Saving and evaluating network paths in Neo4j
A Relationship Thing
The Neo4j graph database is much better suited than relational databases for storing and quickly querying nodes and their mutual relationships. If your circle of friends is not wide enough to warrant a graph-based application, you might just want to inventory your LAN.
Modeling structures like the social graph of Facebook, connections to friends and their acquaintances, or your follower structure on Twitter is surprisingly difficult with traditional databases. Trying to map a network path – easily represented with squiggles and arrows on a whiteboard – with a relational model inevitably leads to performance-hungry join statements, the natural enemy of responsive websites.
The Neo4j  graph database natively stores graph models and offers fantastic performance – as long as you don't overcook the complexity of the queries. Its generic storage model consists of nodes and relationships. Both can possess attributes; for example, a node that represents a person could contain a
name field for storing the name or carry a relationship
is_friends_with and its intensity (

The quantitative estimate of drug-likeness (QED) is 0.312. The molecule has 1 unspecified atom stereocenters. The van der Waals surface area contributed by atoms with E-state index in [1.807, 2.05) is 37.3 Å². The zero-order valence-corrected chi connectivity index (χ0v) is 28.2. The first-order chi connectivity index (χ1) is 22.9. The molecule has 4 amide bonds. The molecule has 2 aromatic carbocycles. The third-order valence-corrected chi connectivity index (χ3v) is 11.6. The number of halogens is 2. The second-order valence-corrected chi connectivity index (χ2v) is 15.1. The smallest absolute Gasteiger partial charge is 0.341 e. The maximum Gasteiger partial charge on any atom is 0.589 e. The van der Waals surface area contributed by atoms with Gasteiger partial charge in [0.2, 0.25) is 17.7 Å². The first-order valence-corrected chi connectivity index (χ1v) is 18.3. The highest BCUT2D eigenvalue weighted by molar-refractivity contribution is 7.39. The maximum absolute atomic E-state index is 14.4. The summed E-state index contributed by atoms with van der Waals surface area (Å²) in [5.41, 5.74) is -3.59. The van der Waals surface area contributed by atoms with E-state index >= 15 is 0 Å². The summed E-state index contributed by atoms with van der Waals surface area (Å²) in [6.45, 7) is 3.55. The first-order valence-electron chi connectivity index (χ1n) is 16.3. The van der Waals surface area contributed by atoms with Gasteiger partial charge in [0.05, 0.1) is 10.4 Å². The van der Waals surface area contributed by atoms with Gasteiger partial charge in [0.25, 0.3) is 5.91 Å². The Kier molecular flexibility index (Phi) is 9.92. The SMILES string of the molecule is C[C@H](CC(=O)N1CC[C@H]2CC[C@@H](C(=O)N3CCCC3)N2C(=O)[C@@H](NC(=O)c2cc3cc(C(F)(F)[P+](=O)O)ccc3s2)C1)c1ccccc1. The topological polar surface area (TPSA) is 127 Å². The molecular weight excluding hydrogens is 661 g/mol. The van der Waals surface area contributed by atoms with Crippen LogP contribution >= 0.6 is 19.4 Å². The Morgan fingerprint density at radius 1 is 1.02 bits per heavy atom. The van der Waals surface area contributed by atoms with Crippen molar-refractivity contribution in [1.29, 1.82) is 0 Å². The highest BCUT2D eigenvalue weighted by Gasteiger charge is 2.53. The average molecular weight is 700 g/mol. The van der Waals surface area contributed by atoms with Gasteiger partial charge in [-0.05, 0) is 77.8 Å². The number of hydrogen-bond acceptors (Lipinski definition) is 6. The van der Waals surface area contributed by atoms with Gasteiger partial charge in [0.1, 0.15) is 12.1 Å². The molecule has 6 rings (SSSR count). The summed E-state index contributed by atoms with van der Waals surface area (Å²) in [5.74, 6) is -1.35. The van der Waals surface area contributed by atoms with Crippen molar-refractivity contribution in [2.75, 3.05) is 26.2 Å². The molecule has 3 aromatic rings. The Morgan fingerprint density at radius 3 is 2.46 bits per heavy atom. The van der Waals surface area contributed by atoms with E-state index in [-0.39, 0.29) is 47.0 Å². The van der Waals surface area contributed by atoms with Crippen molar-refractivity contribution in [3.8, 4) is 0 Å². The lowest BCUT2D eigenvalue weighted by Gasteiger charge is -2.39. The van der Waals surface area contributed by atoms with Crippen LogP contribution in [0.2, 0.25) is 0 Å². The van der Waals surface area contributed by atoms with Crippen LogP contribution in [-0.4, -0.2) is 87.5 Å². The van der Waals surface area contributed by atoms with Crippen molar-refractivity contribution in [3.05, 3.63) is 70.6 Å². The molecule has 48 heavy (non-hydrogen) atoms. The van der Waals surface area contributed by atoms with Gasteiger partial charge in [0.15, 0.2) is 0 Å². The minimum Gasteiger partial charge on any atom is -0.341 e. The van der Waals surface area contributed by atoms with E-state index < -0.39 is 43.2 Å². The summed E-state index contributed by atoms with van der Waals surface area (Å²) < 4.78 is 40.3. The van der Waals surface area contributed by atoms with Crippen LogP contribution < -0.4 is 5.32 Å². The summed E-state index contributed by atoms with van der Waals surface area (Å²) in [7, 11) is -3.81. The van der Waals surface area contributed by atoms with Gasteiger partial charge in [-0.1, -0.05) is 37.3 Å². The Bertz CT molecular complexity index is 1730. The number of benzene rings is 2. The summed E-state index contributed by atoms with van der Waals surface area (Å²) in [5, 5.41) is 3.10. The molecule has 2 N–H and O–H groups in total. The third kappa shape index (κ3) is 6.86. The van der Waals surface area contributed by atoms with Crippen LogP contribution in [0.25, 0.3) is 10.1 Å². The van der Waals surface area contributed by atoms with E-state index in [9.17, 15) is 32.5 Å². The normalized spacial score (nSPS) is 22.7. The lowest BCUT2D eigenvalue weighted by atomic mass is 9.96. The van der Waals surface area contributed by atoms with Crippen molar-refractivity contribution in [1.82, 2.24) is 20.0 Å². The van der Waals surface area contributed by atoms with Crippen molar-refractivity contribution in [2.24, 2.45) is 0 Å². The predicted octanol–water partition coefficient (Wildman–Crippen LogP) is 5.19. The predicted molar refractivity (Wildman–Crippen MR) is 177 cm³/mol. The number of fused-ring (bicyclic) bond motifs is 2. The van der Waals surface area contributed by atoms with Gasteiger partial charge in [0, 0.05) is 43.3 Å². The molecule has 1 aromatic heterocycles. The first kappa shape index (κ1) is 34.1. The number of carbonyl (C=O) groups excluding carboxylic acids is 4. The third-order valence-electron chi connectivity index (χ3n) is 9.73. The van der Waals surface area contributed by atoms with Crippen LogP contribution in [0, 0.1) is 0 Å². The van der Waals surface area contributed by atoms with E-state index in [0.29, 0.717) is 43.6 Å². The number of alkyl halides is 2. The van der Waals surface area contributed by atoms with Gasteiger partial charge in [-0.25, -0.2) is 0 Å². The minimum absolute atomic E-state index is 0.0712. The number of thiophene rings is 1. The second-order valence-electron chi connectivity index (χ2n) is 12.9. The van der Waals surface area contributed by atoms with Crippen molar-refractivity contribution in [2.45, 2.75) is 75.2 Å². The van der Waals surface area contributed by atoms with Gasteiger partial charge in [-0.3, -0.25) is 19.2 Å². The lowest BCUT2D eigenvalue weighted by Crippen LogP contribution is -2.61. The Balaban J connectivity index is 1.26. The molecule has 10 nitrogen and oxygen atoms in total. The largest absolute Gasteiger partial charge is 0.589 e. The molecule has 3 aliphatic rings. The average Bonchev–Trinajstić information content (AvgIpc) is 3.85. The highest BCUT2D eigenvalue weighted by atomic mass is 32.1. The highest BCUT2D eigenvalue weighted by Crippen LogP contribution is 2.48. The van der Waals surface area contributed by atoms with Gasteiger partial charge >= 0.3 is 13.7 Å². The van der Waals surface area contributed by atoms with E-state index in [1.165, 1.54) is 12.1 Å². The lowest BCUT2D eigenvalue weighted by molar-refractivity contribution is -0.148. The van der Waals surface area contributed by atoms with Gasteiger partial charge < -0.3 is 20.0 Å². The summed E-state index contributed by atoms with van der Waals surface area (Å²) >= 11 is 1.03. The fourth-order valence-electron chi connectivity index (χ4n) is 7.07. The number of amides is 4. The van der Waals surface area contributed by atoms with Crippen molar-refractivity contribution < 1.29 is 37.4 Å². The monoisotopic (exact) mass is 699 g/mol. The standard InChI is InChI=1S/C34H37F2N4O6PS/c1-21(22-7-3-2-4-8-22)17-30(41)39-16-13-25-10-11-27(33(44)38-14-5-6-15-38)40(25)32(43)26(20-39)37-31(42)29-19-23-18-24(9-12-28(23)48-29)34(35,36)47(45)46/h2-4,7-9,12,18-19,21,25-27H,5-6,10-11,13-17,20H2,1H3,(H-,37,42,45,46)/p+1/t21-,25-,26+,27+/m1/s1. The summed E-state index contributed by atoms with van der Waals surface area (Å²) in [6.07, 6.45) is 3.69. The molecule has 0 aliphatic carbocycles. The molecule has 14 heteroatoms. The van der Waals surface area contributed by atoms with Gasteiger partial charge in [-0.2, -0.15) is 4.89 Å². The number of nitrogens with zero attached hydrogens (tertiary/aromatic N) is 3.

Cypher Query Language
The Neo4j query processor takes inquiries in the SQL-style Cypher language, rummages through the data located in the database, and quickly returns results that Cypher also filters and processes in SQL style (i.e., sort, group, etc.).
Buy this article as PDF
A new study says it is possible to unmask 81% of TOR users.
Redmond joins the revolution by turning the .NET Core Runtime into a GitHub project.
Users only had 7 hours to update before the intrusions started.
It's official: The new web arrives
New flaw in an old encryption scheme leaves the experts scrambling to disable SSL 3
Lennart Poettering wants to change the way Linux developers talk to each other.
Enterprise giant frees itself from ink and home PCs (and visa versa).
Mozilla’s product think tank sinks silently into history.
TODO group will focus on open source tools in large-scale environments.